“On April 30, 2019, I got a call from the reception desk at the office, while I was out covering news. I was told to come to the office immediately and submit my equipment. When I entered the office, I saw many of my colleagues were crying. They informed me that we were being let go.
“I went to HR. The HR official told me that the office cannot afford me, and that if I resign on that very day, they will pay my due salaries,” she described. There was no other option—they were neither going to continue with her nor terminate her with a severance package. According to the employee, the administration used her arrears as a negotiation tool to force her to hand in her resignation.
A similar story was relayed by a senior video editor who has been with the newsroom since the television’s inception a decade back. “Some resigned on that very day. Some of us waited for around a month. When we understood that it will not bring anything different, we also resigned. They cleared some of my dues, but I am still owed nine months’ worth of arrears.”
It has been seven months since he was forced to resign, but the 34-year-old video editor is yet to find a job.
Meanwhile, TV#2 completely shut down its news section on March 28, 2019, because they too could not pay their employees. “A total of 130 employees lost their jobs. Of them, 96 were Dhaka-based,” said a senior news editor who has since been unemployed. The news channel first broadcasted six years ago.
“Of us, about 20 managed to find jobs. They were mostly youngsters. The older employees have not managed to get jobs because there just aren’t as many senior-level jobs available,” claimed the former employee of the news channel.
The TV channel first announced that they were going to close the news section during a house-wide general meeting that they had at the end of the day on January 12, 2019, informs another senior news editor. “We sat down with the administration after the evening news. They told us that they need to close down the news section. We protested and pleaded with them to keep it running for a year,” he described.
“But come the beginning of March, an official from the administration came into the newsroom and hung up a notice stating that we will stop transmission from March 28,” he added. The notice, a copy of which was provided to this correspondent, was signed by the managing director and its concluding line was, “Under this situation, all employees of the news section are being given a termination notice, effective from now until 90 days from today.”
The employees had not been paid that year, the interviewees claim. “We came to office and sat around without work for three months from March 29 because we were hoping for our salaries,” said one of interviewees. The administration cleared the dues of the year only after the 90 day notice period was over. “However, I did not receive the severance that is my legal right. I got neither my gratuity nor my festival bonus, all of which was codified into my contract. Furthermore, I was not allowed to cash in my leaves,” she informed.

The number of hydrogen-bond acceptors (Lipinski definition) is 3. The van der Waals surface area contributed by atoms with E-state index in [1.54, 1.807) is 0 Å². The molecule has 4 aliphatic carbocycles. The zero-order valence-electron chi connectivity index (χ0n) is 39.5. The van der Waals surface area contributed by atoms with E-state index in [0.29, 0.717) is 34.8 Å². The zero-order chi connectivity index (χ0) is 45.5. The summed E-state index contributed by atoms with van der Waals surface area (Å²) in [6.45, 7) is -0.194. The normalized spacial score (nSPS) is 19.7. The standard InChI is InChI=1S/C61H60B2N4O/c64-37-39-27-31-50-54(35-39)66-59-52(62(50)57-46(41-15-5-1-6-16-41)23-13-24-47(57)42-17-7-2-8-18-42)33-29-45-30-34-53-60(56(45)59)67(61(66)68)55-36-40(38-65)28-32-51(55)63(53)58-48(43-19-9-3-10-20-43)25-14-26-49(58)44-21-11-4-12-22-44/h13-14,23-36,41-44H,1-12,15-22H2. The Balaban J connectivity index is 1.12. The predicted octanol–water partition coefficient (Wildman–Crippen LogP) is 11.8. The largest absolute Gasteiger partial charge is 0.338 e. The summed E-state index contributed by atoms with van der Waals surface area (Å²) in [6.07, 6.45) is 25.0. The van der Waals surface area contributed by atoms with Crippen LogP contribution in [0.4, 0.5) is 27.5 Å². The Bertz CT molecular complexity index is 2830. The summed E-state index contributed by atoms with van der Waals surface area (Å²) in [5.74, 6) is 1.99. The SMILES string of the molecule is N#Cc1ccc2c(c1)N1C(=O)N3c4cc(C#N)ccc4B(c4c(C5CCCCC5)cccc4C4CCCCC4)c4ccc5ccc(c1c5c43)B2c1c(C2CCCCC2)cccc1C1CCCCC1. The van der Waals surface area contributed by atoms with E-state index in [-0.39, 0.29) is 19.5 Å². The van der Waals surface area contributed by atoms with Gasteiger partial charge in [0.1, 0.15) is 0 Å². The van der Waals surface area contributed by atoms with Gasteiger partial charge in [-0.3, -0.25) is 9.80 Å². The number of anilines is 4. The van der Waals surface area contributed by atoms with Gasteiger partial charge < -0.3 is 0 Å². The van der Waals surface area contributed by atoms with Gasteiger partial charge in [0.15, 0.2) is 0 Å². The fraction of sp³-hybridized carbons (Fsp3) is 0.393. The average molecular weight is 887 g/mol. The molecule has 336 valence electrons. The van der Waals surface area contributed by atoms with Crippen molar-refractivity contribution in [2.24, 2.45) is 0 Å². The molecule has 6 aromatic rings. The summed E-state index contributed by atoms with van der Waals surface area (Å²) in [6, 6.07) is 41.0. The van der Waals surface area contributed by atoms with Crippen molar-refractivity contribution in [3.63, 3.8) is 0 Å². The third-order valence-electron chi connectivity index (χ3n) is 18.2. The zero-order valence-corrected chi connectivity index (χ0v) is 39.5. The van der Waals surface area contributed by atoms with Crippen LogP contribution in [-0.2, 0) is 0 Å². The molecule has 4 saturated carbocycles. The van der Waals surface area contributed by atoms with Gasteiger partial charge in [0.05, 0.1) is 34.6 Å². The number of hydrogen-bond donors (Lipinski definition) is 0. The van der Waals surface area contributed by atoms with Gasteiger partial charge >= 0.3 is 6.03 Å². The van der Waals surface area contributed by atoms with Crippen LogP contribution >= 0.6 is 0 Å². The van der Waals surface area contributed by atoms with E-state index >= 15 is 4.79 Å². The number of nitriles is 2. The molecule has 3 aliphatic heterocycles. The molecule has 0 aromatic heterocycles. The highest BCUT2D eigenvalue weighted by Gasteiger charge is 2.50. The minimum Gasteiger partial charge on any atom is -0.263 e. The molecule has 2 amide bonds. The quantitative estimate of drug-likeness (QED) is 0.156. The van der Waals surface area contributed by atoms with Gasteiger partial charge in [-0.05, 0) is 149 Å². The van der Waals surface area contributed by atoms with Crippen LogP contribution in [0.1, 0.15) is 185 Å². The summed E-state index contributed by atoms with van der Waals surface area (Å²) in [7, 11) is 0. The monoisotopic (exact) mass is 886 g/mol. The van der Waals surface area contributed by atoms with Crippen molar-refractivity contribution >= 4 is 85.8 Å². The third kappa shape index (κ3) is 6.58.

“The administration has been sloppy about paying our wages on time from the beginning. I joined in October of 2013, but I did not get any salary until three months from then. For the last two years, we have been getting half our salaries on the due date, with the rest being credited incrementally. It has been impossible to keep track of the transactions and determine whether my entire salary had been getting deposited in my bank account,” claimed the interviewee. She surmised that the organisation owes her around six lakh taka.
TV#3 is one of the oldest and most robust television stations in the country and yet has been failing to pay its workers, leading to a mass lay-off of 16 people from its newsroom last February. The list included some of its most senior journalists. Speaking to this correspondent, the laid-off chief news editor, who had been with the channel for the last 15 years, said that the move was completely unprecedented.
“On February 14, I had completed my shift and gotten out of work when I was called in again by the newsroom coordinator, who told me that HR had left a letter on my desk,” he added, “The letter thanked me for my service, and stated that because of the state of business, they can no longer afford me.” This was a complete shock to the journalist, whose career spans 25 years.
“When I was given the notice, the administration owed me seven or eight months of salary. Over the year, they have cleared some of it but are yet to hand over three months’ worth of money,” he stated. The amount owed comes up to Tk 4.5 lakh. “There was no severance package, no gratuity, all of which they are obliged to give me.”
The former newsroom chief claimed that his former employees are still owed anywhere between three to six months of salary. The same was echoed by another senior journalist, who, while not sacked, left the media house to escape the atmosphere of fear. A former chief reporter, he stated that the organisation had divided the personnel into three salary tiers—the highest paid were six months behind, while the middle tier were three months behind. The ones who got paid regularly were non-journalist staff like drivers.